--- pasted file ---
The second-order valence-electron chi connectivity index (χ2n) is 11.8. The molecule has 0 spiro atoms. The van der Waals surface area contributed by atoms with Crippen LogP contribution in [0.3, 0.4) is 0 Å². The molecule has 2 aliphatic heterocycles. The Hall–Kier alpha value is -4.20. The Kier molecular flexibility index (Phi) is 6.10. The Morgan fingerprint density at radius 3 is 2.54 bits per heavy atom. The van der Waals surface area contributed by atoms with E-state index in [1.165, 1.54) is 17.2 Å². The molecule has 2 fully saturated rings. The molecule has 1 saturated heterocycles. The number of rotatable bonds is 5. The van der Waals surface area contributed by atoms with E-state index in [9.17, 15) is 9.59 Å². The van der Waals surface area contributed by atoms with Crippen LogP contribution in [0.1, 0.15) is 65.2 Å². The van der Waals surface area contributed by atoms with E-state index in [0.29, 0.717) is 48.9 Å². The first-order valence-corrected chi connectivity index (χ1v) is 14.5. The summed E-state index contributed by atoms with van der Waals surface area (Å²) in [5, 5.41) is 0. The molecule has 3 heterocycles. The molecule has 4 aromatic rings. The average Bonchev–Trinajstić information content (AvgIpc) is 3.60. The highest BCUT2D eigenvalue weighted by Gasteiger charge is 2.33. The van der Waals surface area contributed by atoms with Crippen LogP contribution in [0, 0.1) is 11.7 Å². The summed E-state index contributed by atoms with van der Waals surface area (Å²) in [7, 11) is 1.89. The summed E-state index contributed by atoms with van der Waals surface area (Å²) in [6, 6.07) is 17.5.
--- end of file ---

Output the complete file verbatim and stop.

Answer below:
The second-order valence-electron chi connectivity index (χ2n) is 11.8. The molecule has 0 spiro atoms. The van der Waals surface area contributed by atoms with Crippen LogP contribution in [0.3, 0.4) is 0 Å². The molecule has 2 aliphatic heterocycles. The Hall–Kier alpha value is -4.20. The Kier molecular flexibility index (Phi) is 6.10. The Morgan fingerprint density at radius 3 is 2.54 bits per heavy atom. The van der Waals surface area contributed by atoms with E-state index in [1.165, 1.54) is 17.2 Å². The molecule has 2 fully saturated rings. The molecule has 1 saturated heterocycles. The number of rotatable bonds is 5. The van der Waals surface area contributed by atoms with E-state index in [9.17, 15) is 9.59 Å². The van der Waals surface area contributed by atoms with Crippen LogP contribution in [0.1, 0.15) is 65.2 Å². The van der Waals surface area contributed by atoms with E-state index in [0.29, 0.717) is 48.9 Å². The first-order valence-corrected chi connectivity index (χ1v) is 14.5. The summed E-state index contributed by atoms with van der Waals surface area (Å²) in [5, 5.41) is 0. The molecule has 3 heterocycles. The molecule has 4 aromatic rings. The average Bonchev–Trinajstić information content (AvgIpc) is 3.60. The highest BCUT2D eigenvalue weighted by Gasteiger charge is 2.33. The van der Waals surface area contributed by atoms with Crippen LogP contribution in [0, 0.1) is 11.7 Å². The summed E-state index contributed by atoms with van der Waals surface area (Å²) in [7, 11) is 1.89. The summed E-state index contributed by atoms with van der Waals surface area (Å²) in [6, 6.07) is 17.5.